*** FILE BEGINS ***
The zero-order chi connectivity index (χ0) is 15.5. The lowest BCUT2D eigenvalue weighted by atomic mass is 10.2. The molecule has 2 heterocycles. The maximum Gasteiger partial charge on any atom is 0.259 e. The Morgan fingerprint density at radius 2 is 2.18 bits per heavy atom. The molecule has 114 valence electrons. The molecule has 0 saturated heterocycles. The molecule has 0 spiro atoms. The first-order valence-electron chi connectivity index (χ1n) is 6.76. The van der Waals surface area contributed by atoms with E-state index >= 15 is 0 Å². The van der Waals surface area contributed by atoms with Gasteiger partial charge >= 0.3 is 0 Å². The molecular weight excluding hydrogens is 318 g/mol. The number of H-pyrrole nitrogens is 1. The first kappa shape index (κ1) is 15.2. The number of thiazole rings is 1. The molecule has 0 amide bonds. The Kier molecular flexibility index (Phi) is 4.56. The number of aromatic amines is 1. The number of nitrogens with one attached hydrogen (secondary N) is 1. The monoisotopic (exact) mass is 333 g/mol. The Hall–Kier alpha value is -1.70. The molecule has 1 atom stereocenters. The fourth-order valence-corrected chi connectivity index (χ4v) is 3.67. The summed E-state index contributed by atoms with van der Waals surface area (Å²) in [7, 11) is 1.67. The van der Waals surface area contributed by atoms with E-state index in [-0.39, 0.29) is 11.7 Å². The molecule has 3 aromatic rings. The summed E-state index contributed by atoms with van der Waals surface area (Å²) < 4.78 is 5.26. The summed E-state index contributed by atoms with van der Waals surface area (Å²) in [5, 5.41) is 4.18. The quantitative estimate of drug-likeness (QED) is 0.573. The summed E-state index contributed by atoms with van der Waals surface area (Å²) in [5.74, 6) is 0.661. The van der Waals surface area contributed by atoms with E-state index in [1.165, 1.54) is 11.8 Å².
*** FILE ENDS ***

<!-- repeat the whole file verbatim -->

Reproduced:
The zero-order chi connectivity index (χ0) is 15.5. The lowest BCUT2D eigenvalue weighted by atomic mass is 10.2. The molecule has 2 heterocycles. The maximum Gasteiger partial charge on any atom is 0.259 e. The Morgan fingerprint density at radius 2 is 2.18 bits per heavy atom. The molecule has 114 valence electrons. The molecule has 0 saturated heterocycles. The molecule has 0 spiro atoms. The first-order valence-electron chi connectivity index (χ1n) is 6.76. The van der Waals surface area contributed by atoms with E-state index >= 15 is 0 Å². The van der Waals surface area contributed by atoms with Gasteiger partial charge >= 0.3 is 0 Å². The molecular weight excluding hydrogens is 318 g/mol. The number of H-pyrrole nitrogens is 1. The first kappa shape index (κ1) is 15.2. The number of thiazole rings is 1. The molecule has 0 amide bonds. The Kier molecular flexibility index (Phi) is 4.56. The number of aromatic amines is 1. The number of nitrogens with one attached hydrogen (secondary N) is 1. The monoisotopic (exact) mass is 333 g/mol. The Hall–Kier alpha value is -1.70. The molecule has 1 atom stereocenters. The fourth-order valence-corrected chi connectivity index (χ4v) is 3.67. The summed E-state index contributed by atoms with van der Waals surface area (Å²) in [7, 11) is 1.67. The van der Waals surface area contributed by atoms with E-state index in [-0.39, 0.29) is 11.7 Å². The molecule has 3 aromatic rings. The summed E-state index contributed by atoms with van der Waals surface area (Å²) < 4.78 is 5.26. The summed E-state index contributed by atoms with van der Waals surface area (Å²) in [5, 5.41) is 4.18. The quantitative estimate of drug-likeness (QED) is 0.573. The summed E-state index contributed by atoms with van der Waals surface area (Å²) in [5.74, 6) is 0.661. The van der Waals surface area contributed by atoms with E-state index in [1.165, 1.54) is 11.8 Å².